jQuery, .on(), and writing difficult JavaScript

- bmclaughlin - Element 84

One of the cooler facilities that the jQuery JavaScript framework offers is the on() method. (If you’ve been working with jQuery for a while, you may know on() by an older version, live(). If you’ve not used on() before, you’re in for a treat… well, at least until you go crazy with it and someone else has to pick up your code base.

Working with the Future

At its simplest, on() lets you attach an event handler to a set of elements matching a selector. So you might see something like this:

<code>$('.dataset').on('click', function(event) { var dataset = $(this).closest('.dataset-granules'); var granules = dataset.find('.granules, .dataTables_wrapper'); var visible = !granules.is(':visible');</code>




var search_by_id_button = dataset.find('a.search-by-id');
 if (search_by_id_button.not('.ui-state-active-durable').size() > 0) {
 search_by_id_button.click();
 return;
 }




// etc
 });

Here, any elements with the class “dataset” is matched by the selector $(‘.dataset’). Then, on() attaches to all of those elements a click handler. No big deal; this is similar to the following code:``

<code> $('.dataset').click(function(event) { var dataset = $(this).closest('.dataset-granules'); var granules = dataset.find('.granules, .dataTables_wrapper'); var visible = !granules.is(':visible');</code>




var search_by_id_button = dataset.find('a.search-by-id');
 if (search_by_id_button.not('.ui-state-active-durable').size() > 0) {
 search_by_id_button.click();
 return;
 }




// etc
 });

But on() adds a twist: in addition to matching any elements that have the class “dataset”, it will attach this event handler to any future elements that have that class. So if you create a new element and give it the class “dataset”, that element will immediately (at least in JavaScript terms) get the click event handler defined in on(). On top of that, if you have an existing element and add to its classes the class “dataset”, that element will also get the handler.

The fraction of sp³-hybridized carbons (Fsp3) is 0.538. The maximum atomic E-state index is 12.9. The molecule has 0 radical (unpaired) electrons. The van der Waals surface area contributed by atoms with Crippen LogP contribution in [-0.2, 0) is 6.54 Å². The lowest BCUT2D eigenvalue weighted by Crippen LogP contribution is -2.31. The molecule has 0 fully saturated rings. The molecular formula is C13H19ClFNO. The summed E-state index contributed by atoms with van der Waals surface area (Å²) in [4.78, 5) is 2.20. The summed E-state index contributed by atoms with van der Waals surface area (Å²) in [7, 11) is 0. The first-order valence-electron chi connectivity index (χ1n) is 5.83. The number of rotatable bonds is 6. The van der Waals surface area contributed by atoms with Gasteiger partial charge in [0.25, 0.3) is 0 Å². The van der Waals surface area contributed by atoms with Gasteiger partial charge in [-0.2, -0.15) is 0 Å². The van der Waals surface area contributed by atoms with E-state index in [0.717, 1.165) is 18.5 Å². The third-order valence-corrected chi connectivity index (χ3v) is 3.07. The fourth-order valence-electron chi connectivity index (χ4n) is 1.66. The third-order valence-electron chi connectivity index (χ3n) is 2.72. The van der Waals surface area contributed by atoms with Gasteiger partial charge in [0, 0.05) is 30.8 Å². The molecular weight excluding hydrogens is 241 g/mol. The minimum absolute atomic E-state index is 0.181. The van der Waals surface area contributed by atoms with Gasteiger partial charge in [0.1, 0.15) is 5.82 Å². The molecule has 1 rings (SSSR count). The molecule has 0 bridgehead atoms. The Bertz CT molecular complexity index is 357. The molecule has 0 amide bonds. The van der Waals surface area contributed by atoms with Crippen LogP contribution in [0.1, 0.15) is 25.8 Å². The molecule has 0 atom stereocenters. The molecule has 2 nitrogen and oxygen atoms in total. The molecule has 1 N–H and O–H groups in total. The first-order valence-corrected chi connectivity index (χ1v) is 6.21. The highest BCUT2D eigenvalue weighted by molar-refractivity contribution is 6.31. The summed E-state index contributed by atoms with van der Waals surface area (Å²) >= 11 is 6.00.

In short, on() is a future-aware version of assigning a handler to an element. Anything that goes into your document object model that is matched by the on() selector is assigned a handler. It’s a once-for-all assignment, if you will.

Distance Creates Difficulty

Here’s a controversial statement that will make some of you upset. (That’s good. If you’re not upset or otherwise emotionally engaged, you’re bored, and nobody wants to read a boring blog, right?)

I personally believe that the distance between an element or object and that element or object’s behavior is proportional to the difficulty you’ll have in understanding how that element or object functions.

Honestly, this is somewhat intuitive. It underscores why you put the logic for a given page in a single external JavaScript file, why you tend to group functions together, and why you have some sense of ordering and organization in your code. You typically don’t, for example, create an object, go do 20 other unrelated things, and then finally come back and set a property on that newly-created object. When you group related and ordered functionality, you make that functionality easier to follow, understand, and in general, maintain.

But on() lets you break thoroughly out of this paradigm. You can set up 10 different class-based on() calls, each with a different selector, in a core bit of JavaScript. Then, multiple pages and external JavaScript files away, you dynamically create an element. Boom! Thanks to one (or more!) on() assignments in that original JavaScript, your element magically gets all sorts of behavior.

In a word… magic!

And it can be tough to track this stuff down. First of all, if you don’t know about live() or on(), it often won’t even occur to you what could be happening. Second, even if you are aware, you’ll have to hunt down the on() calls. And since these often use class-based selectors, that’s not always easy. If the selector is a single class, like “.dataset”, it’s no problem. But suppose your selector is “.cart.add-all”. Good luck if your newly-created element has 10 classes, and “cart” and “add-all” are separated by three or four other classes in between!

JavaScript Programmers Against on()?

Distance creates difficulty. It’s not easy to figure out what’s going on. So why do this, then? Is on() the devil of JavaScript? Well, no, of course not.

on() is a really clever, useful way to create contracts in your code. It’s also great when you have multiple created objects of the same type. You really don’t want to have to manually assign them behavior if that behavior is pre-determined. on() is a perfect way to say, “Given an element that matches this selector, it should always behave this way.” And on() has teeth: it actually attaches that behavior, whether you like it or not. (You can turn this off with off(), although that can get a bit messy.)